9. Initiatives to contain antibiotic-resistant pathogens are supported. (9,10) A (Moderate quality) Audit report
       

Where to go

Further development Grading of evidence
For parents and family  
N/A  
For healthcare professionals  
N/A  
For neonatal unit and hospital  
  • Update policies based on changes in the local epidemiology of nosocomial infections and new evidence from the literature.
B (Moderate quality)
For health service  
N/A  
   

Getting started

Initial steps
For parents and family
  • Parents and family are verbally informed by healthcare professionals about infection prevention practices.
For healthcare professionals
N/A
For neonatal unit
  • Develop and implement a guideline on screening for multi-resistant bacteria, and regarding measures that need to be taken in the event of a positive screening.
  • Develop information material on infection prevention and control for parents.
For hospital
N/A
For health service
  • Develop and implement a national guideline on screening for multi-resistant bacteria, and regarding measures that need to be taken in the event of a positive screening.
 

Sources

  1. Huang SS, Septimus E, Kleinman K, Moody J, Hickok J, Avery TR, et al. Targeted versus Universal Decolonization to Prevent ICU Infection. N Engl J Med. 2013 Jun 13;368(24):2255–65.
  2. Stapleton PJM, Murphy M, McCallion N, Brennan M, Cunney R, Drew RJ. Outbreaks of extended spectrum beta-lactamase-producing Enterobacteriaceae in neonatal intensive care units: a systematic review. Arch Dis Child Fetal Neonatal Ed. 2016 Jan;101(1):F72-78.
  3. Pierce R, Lessler J, Popoola VO, Milstone AM. Meticillin-resistant Staphylococcus aureus (MRSA) acquisition risk in an endemic neonatal intensive care unit with an active surveillance culture and decolonization programme. J Hosp Infect. 2017 Jan;95(1):91–7.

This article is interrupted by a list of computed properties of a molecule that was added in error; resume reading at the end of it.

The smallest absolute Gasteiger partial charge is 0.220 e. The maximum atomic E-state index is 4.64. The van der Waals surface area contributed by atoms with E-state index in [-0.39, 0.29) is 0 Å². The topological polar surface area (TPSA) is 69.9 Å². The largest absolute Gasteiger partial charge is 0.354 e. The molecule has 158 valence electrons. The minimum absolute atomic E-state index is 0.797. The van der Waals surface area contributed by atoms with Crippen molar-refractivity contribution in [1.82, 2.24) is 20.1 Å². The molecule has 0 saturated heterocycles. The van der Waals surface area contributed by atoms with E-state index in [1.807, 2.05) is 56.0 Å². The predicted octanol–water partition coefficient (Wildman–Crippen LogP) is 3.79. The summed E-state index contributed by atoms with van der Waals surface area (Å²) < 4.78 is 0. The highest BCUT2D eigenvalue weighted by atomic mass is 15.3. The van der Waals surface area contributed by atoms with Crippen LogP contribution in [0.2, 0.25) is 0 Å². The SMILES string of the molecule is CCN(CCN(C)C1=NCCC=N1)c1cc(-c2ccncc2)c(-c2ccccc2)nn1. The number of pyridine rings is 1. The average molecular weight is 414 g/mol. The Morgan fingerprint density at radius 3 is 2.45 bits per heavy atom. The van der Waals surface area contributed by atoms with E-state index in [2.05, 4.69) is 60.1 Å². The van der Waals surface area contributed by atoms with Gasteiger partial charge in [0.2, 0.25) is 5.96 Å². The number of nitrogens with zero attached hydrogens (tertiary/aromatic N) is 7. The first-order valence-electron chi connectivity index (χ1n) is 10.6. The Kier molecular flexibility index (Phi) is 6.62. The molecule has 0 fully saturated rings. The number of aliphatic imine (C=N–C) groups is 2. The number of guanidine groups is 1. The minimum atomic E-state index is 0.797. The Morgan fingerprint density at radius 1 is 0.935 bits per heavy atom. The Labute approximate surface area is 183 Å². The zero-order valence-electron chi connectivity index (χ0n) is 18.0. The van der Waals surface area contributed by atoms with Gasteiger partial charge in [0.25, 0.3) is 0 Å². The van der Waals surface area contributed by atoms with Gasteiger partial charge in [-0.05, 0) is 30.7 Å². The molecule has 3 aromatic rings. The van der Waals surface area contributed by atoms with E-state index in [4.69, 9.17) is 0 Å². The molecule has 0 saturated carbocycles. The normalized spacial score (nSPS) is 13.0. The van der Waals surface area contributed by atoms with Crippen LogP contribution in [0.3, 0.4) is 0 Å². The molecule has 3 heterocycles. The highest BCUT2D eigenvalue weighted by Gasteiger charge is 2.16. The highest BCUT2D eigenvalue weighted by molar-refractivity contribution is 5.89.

4. Rybczynska H, Melander E, Johansson H, Lundberg F. Efficacy of a once-a-week screening programme to control extended-spectrum beta-lactamase-producing bacteria in a neonatal intensive care unit. Scand J Infect Dis. 2014 Jun;46(6):426–32.
  5. Milstone AM, Song X, Coffin S, Elward A, Society for Healthcare Epidemiology of America’s Pediatric Special Interest Group. Identification and eradication of methicillin-resistant Staphylococcus aureus colonization in the neonatal intensive care unit: results of a national survey. Infect Control Hosp Epidemiol. 2010 Jul;31(7):766–8.
  6. Popoola VO, Budd A, Wittig SM, Ross T, Aucott SW, Perl TM, et al. Methicillin-resistant Staphylococcus aureus transmission and infections in a neonatal intensive care unit despite active surveillance cultures and decolonization: challenges for infection prevention. Infect Control Hosp Epidemiol. 2014 Apr;35(4):412–8.
  7. Macnow T, O’Toole D, DeLaMora P, Murray M, Rivera K, Whittier S, et al. Utility of surveillance cultures for antimicrobial resistant organisms in infants transferred to the neonatal intensive care unit. Pediatr Infect Dis J. 2013 Dec;32(12):e443-450.
  8. Nelson MU, Bizzarro MJ, Dembry LM, Baltimore RS, Gallagher PG. One size does not fit all: why universal decolonization strategies to prevent methicillin-resistant Staphylococcus aureus colonization and infection in adult intensive care units may be inappropriate for neonatal intensive care units. J Perinatol Off J Calif Perinat Assoc. 2014 Sep;34(9):653–5.
  9. Patel SJ, Saiman L. Antibiotic resistance in neonatal intensive care unit pathogens: mechanisms, clinical impact, and prevention including antibiotic stewardship. Clin Perinatol. 2010 Sep;37(3):547–63.
  10. Pelat C, Kardaś-Słoma L, Birgand G, Ruppé E, Schwarzinger M, Andremont A, et al. Hand Hygiene, Cohorting, or Antibiotic Restriction to Control Outbreaks of Multidrug-Resistant Enterobacteriaceae. Infect Control Hosp Epidemiol. 2016 Mar;37(3):272–80.
  11. Schlapbach LJ, Aebischer M, Adams M, Natalucci G, Bonhoeffer J, Latzin P, et al. Impact of sepsis on neurodevelopmental outcome in a Swiss National Cohort of extremely premature infants. Pediatrics. 2011 Aug;128(2):e348-357.

November 2018 / 1st edition / next revision: 2023

Recommended citation
EFCNI, Giannoni E, Tissières P et al., European Standards of Care for Newborn Health: Patient screening for resistant bacteria. 2018.